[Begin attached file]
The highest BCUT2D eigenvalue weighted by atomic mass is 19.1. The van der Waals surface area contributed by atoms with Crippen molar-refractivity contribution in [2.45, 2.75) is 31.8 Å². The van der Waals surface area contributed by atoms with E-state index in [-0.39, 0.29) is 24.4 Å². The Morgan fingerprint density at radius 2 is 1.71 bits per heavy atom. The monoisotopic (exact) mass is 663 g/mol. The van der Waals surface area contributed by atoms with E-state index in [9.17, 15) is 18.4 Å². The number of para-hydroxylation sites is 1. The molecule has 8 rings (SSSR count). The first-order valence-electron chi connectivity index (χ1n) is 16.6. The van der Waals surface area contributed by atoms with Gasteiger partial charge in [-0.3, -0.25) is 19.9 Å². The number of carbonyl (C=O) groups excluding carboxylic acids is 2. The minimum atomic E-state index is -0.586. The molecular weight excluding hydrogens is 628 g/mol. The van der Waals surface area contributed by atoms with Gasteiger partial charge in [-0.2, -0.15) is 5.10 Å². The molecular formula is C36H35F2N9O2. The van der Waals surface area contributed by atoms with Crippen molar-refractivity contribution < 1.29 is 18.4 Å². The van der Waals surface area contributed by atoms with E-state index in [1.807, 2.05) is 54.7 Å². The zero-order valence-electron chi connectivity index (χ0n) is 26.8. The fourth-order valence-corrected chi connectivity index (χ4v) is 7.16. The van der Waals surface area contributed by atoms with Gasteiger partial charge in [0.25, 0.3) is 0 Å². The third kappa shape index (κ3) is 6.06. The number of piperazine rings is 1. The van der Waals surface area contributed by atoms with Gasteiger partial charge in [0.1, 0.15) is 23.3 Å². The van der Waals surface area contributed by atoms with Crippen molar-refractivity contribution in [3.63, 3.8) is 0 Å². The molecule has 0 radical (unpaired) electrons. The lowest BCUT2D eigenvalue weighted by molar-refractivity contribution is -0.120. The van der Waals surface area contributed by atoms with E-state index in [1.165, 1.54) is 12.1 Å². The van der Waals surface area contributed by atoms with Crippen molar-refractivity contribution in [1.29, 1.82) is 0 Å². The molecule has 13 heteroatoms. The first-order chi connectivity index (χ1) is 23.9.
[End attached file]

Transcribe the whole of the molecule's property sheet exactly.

The highest BCUT2D eigenvalue weighted by atomic mass is 19.1. The van der Waals surface area contributed by atoms with Crippen molar-refractivity contribution in [2.45, 2.75) is 31.8 Å². The van der Waals surface area contributed by atoms with E-state index in [-0.39, 0.29) is 24.4 Å². The Morgan fingerprint density at radius 2 is 1.71 bits per heavy atom. The monoisotopic (exact) mass is 663 g/mol. The van der Waals surface area contributed by atoms with E-state index in [9.17, 15) is 18.4 Å². The number of para-hydroxylation sites is 1. The molecule has 8 rings (SSSR count). The first-order valence-electron chi connectivity index (χ1n) is 16.6. The van der Waals surface area contributed by atoms with Gasteiger partial charge in [-0.3, -0.25) is 19.9 Å². The number of carbonyl (C=O) groups excluding carboxylic acids is 2. The minimum atomic E-state index is -0.586. The molecular weight excluding hydrogens is 628 g/mol. The van der Waals surface area contributed by atoms with Gasteiger partial charge in [-0.2, -0.15) is 5.10 Å². The molecular formula is C36H35F2N9O2. The van der Waals surface area contributed by atoms with Crippen molar-refractivity contribution < 1.29 is 18.4 Å². The van der Waals surface area contributed by atoms with E-state index in [1.807, 2.05) is 54.7 Å². The zero-order valence-electron chi connectivity index (χ0n) is 26.8. The fourth-order valence-corrected chi connectivity index (χ4v) is 7.16. The van der Waals surface area contributed by atoms with Gasteiger partial charge in [0.25, 0.3) is 0 Å². The third kappa shape index (κ3) is 6.06. The number of piperazine rings is 1. The van der Waals surface area contributed by atoms with Gasteiger partial charge in [0.1, 0.15) is 23.3 Å². The van der Waals surface area contributed by atoms with Crippen molar-refractivity contribution in [3.63, 3.8) is 0 Å². The molecule has 0 radical (unpaired) electrons. The lowest BCUT2D eigenvalue weighted by molar-refractivity contribution is -0.120. The van der Waals surface area contributed by atoms with E-state index in [1.165, 1.54) is 12.1 Å². The van der Waals surface area contributed by atoms with Crippen molar-refractivity contribution in [1.29, 1.82) is 0 Å². The molecule has 13 heteroatoms. The first-order chi connectivity index (χ1) is 23.9.